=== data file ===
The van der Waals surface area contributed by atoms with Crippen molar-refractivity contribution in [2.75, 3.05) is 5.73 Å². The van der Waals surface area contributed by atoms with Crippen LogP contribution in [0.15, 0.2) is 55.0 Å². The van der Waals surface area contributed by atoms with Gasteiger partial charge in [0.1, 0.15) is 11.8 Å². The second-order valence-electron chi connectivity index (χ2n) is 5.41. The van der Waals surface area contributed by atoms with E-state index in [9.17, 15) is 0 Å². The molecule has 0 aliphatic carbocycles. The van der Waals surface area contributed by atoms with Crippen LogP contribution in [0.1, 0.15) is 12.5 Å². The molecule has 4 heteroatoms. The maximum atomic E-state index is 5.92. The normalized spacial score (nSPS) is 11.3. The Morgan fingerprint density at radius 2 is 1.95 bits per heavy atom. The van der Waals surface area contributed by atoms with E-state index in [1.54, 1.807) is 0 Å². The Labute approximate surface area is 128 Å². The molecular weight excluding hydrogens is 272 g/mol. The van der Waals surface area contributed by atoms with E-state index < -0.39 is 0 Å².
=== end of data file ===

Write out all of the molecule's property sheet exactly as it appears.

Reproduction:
The van der Waals surface area contributed by atoms with Crippen molar-refractivity contribution in [2.75, 3.05) is 5.73 Å². The van der Waals surface area contributed by atoms with Crippen LogP contribution in [0.15, 0.2) is 55.0 Å². The van der Waals surface area contributed by atoms with Gasteiger partial charge in [0.1, 0.15) is 11.8 Å². The second-order valence-electron chi connectivity index (χ2n) is 5.41. The van der Waals surface area contributed by atoms with E-state index in [9.17, 15) is 0 Å². The molecule has 0 aliphatic carbocycles. The van der Waals surface area contributed by atoms with Crippen LogP contribution in [0.1, 0.15) is 12.5 Å². The molecule has 4 heteroatoms. The maximum atomic E-state index is 5.92. The normalized spacial score (nSPS) is 11.3. The Morgan fingerprint density at radius 2 is 1.95 bits per heavy atom. The van der Waals surface area contributed by atoms with E-state index in [1.54, 1.807) is 0 Å². The Labute approximate surface area is 128 Å². The molecular weight excluding hydrogens is 272 g/mol. The van der Waals surface area contributed by atoms with E-state index < -0.39 is 0 Å².